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NZ dollar recovers as investors shun euro

Thursday 11th November 2010

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The New Zealand dollar recovered from its 1 cent slide yesterday as investors spurned the euro amid resurgent fears over the region’s sovereign debt.  

Investors wound down their euro holdings as Portugal was forced to pay higher yields on its auction of 1.2 billion euros worth of 10-year bonds, while LCH Clearnet, a London clearing house, raised the deposit clients will have to place when trading Irish government bonds. The kiwi sank yesterday after Reserve Bank of New Zealand Governor Alan Bollard said the currency’s strength was a threat to the economy rebalancing. Bollard’s comments were compounded by investor sentiment souring when China raised bank reserve requirements by 50 basis points ahead of today’s data dump, which includes the consumer price index.

“Sentiment towards the kiwi was shored up by solid buying of kiwi/euro and selling of the euro crosses as sovereign debt concerns reared their head,” said Mike Jones, strategist at Bank of New Zealand. “The New Zealand currency’s looking a little bit over-stretched at the minute” after Bollard’s jawboning indicated rates will stay low while the kiwi is strong, he said.

The kiwi rose to 78.21 US cents from 77.98 cents yesterday, and gained to 56.73 euro cents from 56.67 cents. It increased to 69.36 on the trade-weighted index of major trading partners’ currencies from 69.15 yesterday, and advanced to 77.85 Australian cents from 77.59 cents. It climbed to 64.34 yen from 63.80 yen yesterday, and slipped to 48.53 pence from 48.73 pence.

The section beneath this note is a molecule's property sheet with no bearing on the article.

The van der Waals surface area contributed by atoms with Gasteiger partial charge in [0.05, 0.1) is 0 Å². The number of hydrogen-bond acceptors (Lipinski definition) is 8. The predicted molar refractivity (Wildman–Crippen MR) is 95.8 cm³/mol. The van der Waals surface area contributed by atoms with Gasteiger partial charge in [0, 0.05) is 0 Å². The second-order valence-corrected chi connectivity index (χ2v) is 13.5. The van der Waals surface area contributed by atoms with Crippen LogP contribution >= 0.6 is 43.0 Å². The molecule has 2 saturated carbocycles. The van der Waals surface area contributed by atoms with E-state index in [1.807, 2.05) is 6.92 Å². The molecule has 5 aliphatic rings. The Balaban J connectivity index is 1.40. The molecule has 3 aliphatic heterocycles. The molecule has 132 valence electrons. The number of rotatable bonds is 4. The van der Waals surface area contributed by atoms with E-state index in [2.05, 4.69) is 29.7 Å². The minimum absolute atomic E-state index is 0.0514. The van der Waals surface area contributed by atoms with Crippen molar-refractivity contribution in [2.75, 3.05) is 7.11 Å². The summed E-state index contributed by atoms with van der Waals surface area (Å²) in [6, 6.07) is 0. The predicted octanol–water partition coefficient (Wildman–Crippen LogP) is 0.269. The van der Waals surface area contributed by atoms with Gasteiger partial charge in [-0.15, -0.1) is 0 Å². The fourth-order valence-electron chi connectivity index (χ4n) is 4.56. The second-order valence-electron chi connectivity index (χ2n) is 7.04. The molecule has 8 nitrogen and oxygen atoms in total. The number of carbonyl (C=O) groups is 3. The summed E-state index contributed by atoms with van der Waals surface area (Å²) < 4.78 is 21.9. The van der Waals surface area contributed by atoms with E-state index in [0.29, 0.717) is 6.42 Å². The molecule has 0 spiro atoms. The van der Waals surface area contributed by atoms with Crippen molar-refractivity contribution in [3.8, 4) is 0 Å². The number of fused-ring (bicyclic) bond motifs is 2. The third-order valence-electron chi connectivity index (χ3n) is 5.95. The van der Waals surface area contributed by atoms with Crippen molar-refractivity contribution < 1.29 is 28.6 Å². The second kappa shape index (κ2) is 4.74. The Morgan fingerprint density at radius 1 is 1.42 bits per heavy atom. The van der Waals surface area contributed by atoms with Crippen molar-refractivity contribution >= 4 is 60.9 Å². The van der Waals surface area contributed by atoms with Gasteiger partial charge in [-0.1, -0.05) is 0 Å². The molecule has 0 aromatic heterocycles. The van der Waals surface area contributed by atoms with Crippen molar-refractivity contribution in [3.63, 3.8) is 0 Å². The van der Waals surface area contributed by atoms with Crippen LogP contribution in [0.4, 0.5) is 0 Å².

Jones said the currency may trade between 77.50 US cents and 79.20 cents today, with the Chinese data, monthly Australian employment figures and the Group of 20 nations summit in Korea the main event risks.

G-20 leaders meet in Seoul today and are expected to keep discussing the so-called ‘currency wars’, where nations compete to devalue their exchange rate in a bid to stoke exports. China has been under pressure from the US to appreciate its currency, and The People’s Bank of China revalued the yuan to its highest trading band since July 2005, setting the mid-point at 6.6450 per US dollar.

The New Zealand dollar rose to 5.1957 yuan from 5.1592 yesterday.

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